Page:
Other modes include Free Mode, in which you can replay stages cleared in Story Mode with any character of your choosing, or play as the opposing faction of those stages. Ambition Mode tasks you with building up a city to welcome the Emperor of China into your walls. You will fight battles to recruit Allies, gather Materials, and increase your Fame. In your city you will be able to purchase weapons and animals, as well as upgrade your weapons and buildings among other things.



Dynasty Warriors 8 comes with a cast of 77 Unique characters and weapons. Each character is specialized in one weapon that grants them a Unique EX Attack in addition to the weapon moveset. You have your Normal Attacks and Charge Attacks, and furthermore, they each have three unique Musou Attacks that can wreck enemies near you, and if that wasn’t enough to scream OP, you have access to a mighty RAGE Musou. This will make you go into RAGE mode where your attack power increases and your Musou is replaced with a single, continuous RAGE Musou that can lead you on a rampage for a significant amount of time, leaving nothing but destruction in your path.

Carrying over from Dynasty Warriors 7 is the weapon-switch system. You can bring to battle two different weapons of your choosing to switch at any moment during battle. Weapon Switching is made more useful dues to the game’s Weapon Affinity system. Each weapon is assigned an affinity of Heaven, Earth, or Man, and on the battlefield it acts as a Rock-Paper-Scissors format. Having an advantage over a weapon grants you access to “Storm Rush,” which is a strong flurry of attacks dependent on your button-mashing skills. Being at a disadvantage will prevent you from flinching the enemy, but grant you the ability to “Switch Counter.” Doing so will counter an enemy’s attack, and switch to your other weapon while buffing you for a short time.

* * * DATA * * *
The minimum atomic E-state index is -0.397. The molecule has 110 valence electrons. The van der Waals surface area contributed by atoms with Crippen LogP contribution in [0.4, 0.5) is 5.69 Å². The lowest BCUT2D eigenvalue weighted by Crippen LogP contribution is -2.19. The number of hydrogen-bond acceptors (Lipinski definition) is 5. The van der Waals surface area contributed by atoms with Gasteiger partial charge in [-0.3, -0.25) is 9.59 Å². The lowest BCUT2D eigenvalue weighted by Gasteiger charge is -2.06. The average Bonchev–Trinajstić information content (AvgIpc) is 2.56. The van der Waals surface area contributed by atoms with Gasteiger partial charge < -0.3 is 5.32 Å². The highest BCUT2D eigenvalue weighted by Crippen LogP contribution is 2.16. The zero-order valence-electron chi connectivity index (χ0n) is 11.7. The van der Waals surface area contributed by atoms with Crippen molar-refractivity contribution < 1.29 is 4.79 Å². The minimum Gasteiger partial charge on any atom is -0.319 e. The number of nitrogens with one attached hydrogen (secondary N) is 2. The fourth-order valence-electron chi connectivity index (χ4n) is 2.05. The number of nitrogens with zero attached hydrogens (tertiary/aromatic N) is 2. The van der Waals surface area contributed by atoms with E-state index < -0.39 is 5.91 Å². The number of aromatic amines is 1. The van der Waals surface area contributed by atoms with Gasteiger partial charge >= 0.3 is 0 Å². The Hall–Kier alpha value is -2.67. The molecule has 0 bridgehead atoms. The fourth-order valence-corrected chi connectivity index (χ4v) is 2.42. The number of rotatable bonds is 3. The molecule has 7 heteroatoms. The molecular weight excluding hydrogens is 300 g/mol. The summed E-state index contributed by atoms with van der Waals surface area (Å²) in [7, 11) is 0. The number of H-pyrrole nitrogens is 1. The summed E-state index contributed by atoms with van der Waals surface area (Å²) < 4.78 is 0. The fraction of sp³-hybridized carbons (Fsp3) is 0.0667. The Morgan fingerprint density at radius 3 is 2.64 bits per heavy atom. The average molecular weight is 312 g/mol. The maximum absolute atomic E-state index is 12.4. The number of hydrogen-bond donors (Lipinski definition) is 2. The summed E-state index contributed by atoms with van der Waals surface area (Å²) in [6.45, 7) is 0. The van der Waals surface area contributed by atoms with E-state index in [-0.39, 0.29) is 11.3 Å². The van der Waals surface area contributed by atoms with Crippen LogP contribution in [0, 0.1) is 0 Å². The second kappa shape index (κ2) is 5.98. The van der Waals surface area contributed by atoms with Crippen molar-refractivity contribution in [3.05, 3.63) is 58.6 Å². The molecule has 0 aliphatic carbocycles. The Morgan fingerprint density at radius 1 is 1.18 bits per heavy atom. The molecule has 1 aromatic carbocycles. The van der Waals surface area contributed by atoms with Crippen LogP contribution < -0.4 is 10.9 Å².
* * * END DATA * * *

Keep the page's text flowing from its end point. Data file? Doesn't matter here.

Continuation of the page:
As for the weapons themselves, you have 77 to choose from. Odds are you’ll find a personal favorite and try to stick every character with it. There are your standard Swords and Spears, to the more stylish Throwing Knives and Curved Swords. Then there are the WTF weapons such as a Siege Spear that is essentially a high-powered rocket-spear, to a Spinning…Yo-yo…Scythe…thing ……. Yeah. Each weapon has its own special gimmick, so it is fun to experiment with different weapons and find the one that suits your playstyle. You can assign your character with up to 4 Attributes that will grant you bonuses such as health or resistance. Weapon Attributes can be found on the weapons you pick up off the battlefield, and these can grant you abilities such as faster attack speed or being able to freeze your enemies. Furthermore, you can forge your favorite attributes onto your favorite weapon through Tempering to create your ultimate weapon. Special “one-of-a-kind” 5th weapons can be earned by fulfilling certain requirements, on a certain stage, with a certain character.